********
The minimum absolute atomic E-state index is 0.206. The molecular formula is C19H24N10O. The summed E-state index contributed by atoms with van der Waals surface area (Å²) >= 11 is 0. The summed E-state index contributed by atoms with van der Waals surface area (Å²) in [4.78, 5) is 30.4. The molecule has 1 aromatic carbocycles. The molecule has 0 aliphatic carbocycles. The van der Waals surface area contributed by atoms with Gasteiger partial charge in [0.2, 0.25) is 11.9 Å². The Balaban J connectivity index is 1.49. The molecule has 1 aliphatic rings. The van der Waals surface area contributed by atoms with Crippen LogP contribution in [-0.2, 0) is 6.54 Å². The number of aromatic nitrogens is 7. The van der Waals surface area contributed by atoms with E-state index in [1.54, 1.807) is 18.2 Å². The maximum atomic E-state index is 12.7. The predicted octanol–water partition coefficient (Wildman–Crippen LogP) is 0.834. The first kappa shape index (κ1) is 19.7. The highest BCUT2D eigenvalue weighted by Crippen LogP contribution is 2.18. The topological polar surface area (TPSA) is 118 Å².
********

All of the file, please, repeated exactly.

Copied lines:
The minimum absolute atomic E-state index is 0.206. The molecular formula is C19H24N10O. The summed E-state index contributed by atoms with van der Waals surface area (Å²) >= 11 is 0. The summed E-state index contributed by atoms with van der Waals surface area (Å²) in [4.78, 5) is 30.4. The molecule has 1 aromatic carbocycles. The molecule has 0 aliphatic carbocycles. The van der Waals surface area contributed by atoms with Gasteiger partial charge in [0.2, 0.25) is 11.9 Å². The Balaban J connectivity index is 1.49. The molecule has 1 aliphatic rings. The van der Waals surface area contributed by atoms with Crippen LogP contribution in [-0.2, 0) is 6.54 Å². The number of aromatic nitrogens is 7. The van der Waals surface area contributed by atoms with E-state index in [1.54, 1.807) is 18.2 Å². The maximum atomic E-state index is 12.7. The predicted octanol–water partition coefficient (Wildman–Crippen LogP) is 0.834. The first kappa shape index (κ1) is 19.7. The highest BCUT2D eigenvalue weighted by Crippen LogP contribution is 2.18. The topological polar surface area (TPSA) is 118 Å².